ID:157947
 
I have an obj with 32x32 dmi icon. It has an underlay that is 41x39. When I show it on a grid sized 41x39, the grid shows the 32x32 version of the the underlay, and it shows the 32x32 icon fine. Even if i re-size the scale and make it bigger. It still shows the 32x32 version of the underlay. I also tried making the 32x32 icon an overlay, and the underlay to the main icon, but to no avail.

So my question is, How can i show multi-tiled icon in a grid? [besides the img tag, which can be done in my situation but i'd rather avoid that.]
Might as well double post?

        var/icon/I=new('background.PNG')
I.Blend(icon(icon,icon_state),ICON_OVERLAY)
fcopy(I,"temp/temp.png")
src<<output("<img src=\"temp/temp.png\">","Main.skillbar1:1,1")


It only shows temp.png's contents at compileation. Is there a way to tell the rsc that its been updated?
In response to Tubutas (#1)
Look up fcopy() before you use it. You're not updating the RSC. You're simply copying the file to a folder in the host's hard disk.
In response to Kaioken (#2)
I knew that, and that's why my question was how can i update the files in the rsc. Which i don't think is possible.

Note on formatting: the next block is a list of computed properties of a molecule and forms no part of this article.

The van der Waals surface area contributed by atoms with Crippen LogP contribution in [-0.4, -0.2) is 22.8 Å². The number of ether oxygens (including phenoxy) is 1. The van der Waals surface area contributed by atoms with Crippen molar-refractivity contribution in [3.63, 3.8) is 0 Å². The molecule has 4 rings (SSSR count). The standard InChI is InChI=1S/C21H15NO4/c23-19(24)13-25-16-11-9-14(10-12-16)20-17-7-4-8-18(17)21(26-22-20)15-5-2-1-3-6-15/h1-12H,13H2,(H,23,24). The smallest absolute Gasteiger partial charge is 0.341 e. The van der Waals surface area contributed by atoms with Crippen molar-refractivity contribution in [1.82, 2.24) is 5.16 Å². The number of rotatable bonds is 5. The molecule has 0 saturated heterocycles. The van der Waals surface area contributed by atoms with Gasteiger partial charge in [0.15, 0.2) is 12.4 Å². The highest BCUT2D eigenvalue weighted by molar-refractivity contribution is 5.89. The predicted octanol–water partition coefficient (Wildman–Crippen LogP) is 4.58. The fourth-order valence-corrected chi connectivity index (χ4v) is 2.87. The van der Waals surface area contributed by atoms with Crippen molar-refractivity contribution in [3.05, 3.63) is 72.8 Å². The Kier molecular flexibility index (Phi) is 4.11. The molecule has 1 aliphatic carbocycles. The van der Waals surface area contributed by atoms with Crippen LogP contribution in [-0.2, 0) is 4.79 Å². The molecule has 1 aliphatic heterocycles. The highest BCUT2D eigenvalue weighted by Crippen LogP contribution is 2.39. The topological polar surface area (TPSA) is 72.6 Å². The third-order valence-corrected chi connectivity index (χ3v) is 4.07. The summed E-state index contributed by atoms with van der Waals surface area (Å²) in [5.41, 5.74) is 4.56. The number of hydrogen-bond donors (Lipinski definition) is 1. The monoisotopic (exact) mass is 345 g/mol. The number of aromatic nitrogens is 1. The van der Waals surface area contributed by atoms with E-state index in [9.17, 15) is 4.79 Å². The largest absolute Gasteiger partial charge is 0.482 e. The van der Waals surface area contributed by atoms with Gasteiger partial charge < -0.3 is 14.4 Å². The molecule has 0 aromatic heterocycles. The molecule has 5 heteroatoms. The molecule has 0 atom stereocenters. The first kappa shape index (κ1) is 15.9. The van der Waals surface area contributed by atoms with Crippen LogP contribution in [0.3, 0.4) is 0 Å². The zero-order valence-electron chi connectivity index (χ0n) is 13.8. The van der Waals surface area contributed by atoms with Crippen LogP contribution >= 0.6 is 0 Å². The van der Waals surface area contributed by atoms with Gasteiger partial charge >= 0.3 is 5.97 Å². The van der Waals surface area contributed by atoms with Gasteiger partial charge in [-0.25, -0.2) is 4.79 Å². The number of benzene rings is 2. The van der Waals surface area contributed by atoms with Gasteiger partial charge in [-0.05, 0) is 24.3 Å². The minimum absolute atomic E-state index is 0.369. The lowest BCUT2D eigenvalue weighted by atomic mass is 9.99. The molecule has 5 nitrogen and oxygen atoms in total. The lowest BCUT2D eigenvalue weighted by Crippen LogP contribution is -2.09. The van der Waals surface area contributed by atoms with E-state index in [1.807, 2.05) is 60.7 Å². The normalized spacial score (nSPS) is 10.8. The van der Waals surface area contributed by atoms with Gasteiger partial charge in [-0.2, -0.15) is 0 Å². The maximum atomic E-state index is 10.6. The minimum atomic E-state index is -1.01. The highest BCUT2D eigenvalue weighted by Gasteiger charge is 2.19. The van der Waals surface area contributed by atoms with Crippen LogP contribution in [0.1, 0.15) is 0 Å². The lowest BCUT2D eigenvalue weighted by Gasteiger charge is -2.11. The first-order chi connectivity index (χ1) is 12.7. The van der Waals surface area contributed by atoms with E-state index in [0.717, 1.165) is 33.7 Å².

In response to Tubutas (#3)
fcopy_rsc()
In response to Garthor (#4)
Can I have that word used in a sentence?
In response to Tubutas (#5)
In response to Garthor (#6)
<pre>For example, when assigning a file() object to atom.icon, fcopy_rsc() is implicitly invoked.</pre>

I'm calling file() so fcopy_rsc() is already being called.

Edit:
In the code I posted I wasn't using file, slightly before this code i file()'d the tmp png, to no avail.
In response to Tubutas (#7)
If you read that line carefully, you'll realize that it's not calling file() that causes the file in question to be copied to the resource cache.
In response to Kaioken (#8)
Kaioken wrote:
If you read that line carefully, you'll realize that it's not calling file() that causes the file in question to be copied to the resource cache.

You mean fcopy_rsc()?
In response to Tubutas (#9)
See, what you're doing here is assuming that, when somebody is correcting you, they simply misspoke and are not actually correcting you.

What you SHOULD be doing is taking his damn advice. In this case, it means re-reading what you copied from the reference, CAREFULLY.
In response to Garthor (#10)
No need for the harsh language, and pardon me if I didn't understand, and I'm sorry about trying to further my knowledge of programming by asking a question.